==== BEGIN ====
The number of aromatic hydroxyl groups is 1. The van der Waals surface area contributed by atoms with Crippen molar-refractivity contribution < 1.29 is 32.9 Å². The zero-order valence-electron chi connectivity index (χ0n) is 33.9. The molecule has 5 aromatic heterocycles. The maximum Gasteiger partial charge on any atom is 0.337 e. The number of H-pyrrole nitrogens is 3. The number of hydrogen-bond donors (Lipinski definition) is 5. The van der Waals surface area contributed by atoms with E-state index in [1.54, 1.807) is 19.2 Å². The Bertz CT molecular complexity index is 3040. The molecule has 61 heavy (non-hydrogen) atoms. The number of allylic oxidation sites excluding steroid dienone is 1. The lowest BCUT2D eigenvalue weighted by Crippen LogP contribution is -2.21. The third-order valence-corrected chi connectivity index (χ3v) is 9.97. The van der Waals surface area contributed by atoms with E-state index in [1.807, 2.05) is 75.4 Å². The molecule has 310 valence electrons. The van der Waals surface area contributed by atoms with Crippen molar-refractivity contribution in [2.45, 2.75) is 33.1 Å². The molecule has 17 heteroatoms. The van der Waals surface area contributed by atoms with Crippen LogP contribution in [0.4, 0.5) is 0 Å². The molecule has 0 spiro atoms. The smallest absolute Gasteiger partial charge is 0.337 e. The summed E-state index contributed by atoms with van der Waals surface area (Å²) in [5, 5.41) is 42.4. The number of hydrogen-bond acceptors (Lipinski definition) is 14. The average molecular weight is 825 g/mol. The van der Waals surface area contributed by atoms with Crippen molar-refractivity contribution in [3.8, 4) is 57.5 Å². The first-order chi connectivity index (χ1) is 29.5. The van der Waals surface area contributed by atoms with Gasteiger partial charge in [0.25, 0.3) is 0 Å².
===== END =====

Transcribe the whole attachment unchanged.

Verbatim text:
The number of aromatic hydroxyl groups is 1. The van der Waals surface area contributed by atoms with Crippen molar-refractivity contribution < 1.29 is 32.9 Å². The zero-order valence-electron chi connectivity index (χ0n) is 33.9. The molecule has 5 aromatic heterocycles. The maximum Gasteiger partial charge on any atom is 0.337 e. The number of H-pyrrole nitrogens is 3. The number of hydrogen-bond donors (Lipinski definition) is 5. The van der Waals surface area contributed by atoms with E-state index in [1.54, 1.807) is 19.2 Å². The Bertz CT molecular complexity index is 3040. The molecule has 61 heavy (non-hydrogen) atoms. The number of allylic oxidation sites excluding steroid dienone is 1. The lowest BCUT2D eigenvalue weighted by Crippen LogP contribution is -2.21. The third-order valence-corrected chi connectivity index (χ3v) is 9.97. The van der Waals surface area contributed by atoms with E-state index in [1.807, 2.05) is 75.4 Å². The molecule has 310 valence electrons. The van der Waals surface area contributed by atoms with Crippen molar-refractivity contribution in [2.45, 2.75) is 33.1 Å². The molecule has 17 heteroatoms. The van der Waals surface area contributed by atoms with Crippen LogP contribution in [0.4, 0.5) is 0 Å². The molecule has 0 spiro atoms. The smallest absolute Gasteiger partial charge is 0.337 e. The summed E-state index contributed by atoms with van der Waals surface area (Å²) in [5, 5.41) is 42.4. The number of hydrogen-bond acceptors (Lipinski definition) is 14. The average molecular weight is 825 g/mol. The van der Waals surface area contributed by atoms with Crippen molar-refractivity contribution in [3.8, 4) is 57.5 Å². The first-order chi connectivity index (χ1) is 29.5. The van der Waals surface area contributed by atoms with Gasteiger partial charge in [0.25, 0.3) is 0 Å².